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A contrast to the psychotherapeutic interviews, is the heavily structured psychiatric examination. The psychiatric examination includes a thorough case history, and an examination of the physical and mental state of the client. The taking of the client’s history is an important part of the examination. It is the means by which the clinician or psychotherapist investigates the problem and establishes a treatment plan. The case history seeks to give the clinician a picture of the client from early childhood to adulthood and as a result of this picture provides a basis for informed and meaningful intervention.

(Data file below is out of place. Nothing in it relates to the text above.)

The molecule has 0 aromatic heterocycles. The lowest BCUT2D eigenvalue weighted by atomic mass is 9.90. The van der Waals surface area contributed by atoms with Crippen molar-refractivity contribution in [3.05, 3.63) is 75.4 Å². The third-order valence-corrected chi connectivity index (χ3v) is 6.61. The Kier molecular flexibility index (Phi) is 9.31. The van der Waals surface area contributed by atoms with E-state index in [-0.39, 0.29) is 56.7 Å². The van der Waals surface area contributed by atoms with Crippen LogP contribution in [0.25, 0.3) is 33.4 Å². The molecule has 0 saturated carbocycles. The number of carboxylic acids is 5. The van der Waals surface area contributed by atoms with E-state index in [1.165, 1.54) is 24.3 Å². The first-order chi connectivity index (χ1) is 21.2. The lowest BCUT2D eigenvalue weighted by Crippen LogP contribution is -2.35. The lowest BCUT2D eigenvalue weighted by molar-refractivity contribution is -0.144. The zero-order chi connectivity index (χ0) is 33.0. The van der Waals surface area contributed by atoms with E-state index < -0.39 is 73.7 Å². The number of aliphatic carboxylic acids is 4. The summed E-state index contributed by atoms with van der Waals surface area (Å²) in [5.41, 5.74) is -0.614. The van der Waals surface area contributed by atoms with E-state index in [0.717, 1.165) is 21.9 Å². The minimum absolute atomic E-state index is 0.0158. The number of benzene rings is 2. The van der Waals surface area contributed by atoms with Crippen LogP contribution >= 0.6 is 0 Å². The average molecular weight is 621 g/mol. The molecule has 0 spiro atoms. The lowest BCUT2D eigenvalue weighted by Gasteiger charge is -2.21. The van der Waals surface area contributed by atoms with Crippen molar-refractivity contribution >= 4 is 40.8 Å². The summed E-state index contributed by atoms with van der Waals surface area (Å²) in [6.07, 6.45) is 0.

What then are the areas of the client’s development and experience investigated in the case history?
1) Details of present problem
2) Family history
3) Personal history
Infancy and childhood
Experience at school
Experience at work
Menstrual functions
Sexual attitudes, experience
4) Marital history
5) Personal habits (smoking, alcohol, drugs, etc.)
6) Medical history
7) Appearance and behaviour
8) Communication
9) Mood
10) Nature of client’s thoughts (self esteem, attitude to others,
depressive, suspicious, etc.)
11) Disorders of perception
12) Orientation and memory

The psychiatric examination seeks to obtain as much information as possible about the client from the client and to supplement this where it is thought appropriate by information provided by other sources. It would be unfair, however, to suggest that such a fact gathering exercise inevitably leads to insensitive interviewing. Clearly it can do so but in the hands of an empathic clinician such a detailed enquiry can be made respectfully and with the minimum intrusion.

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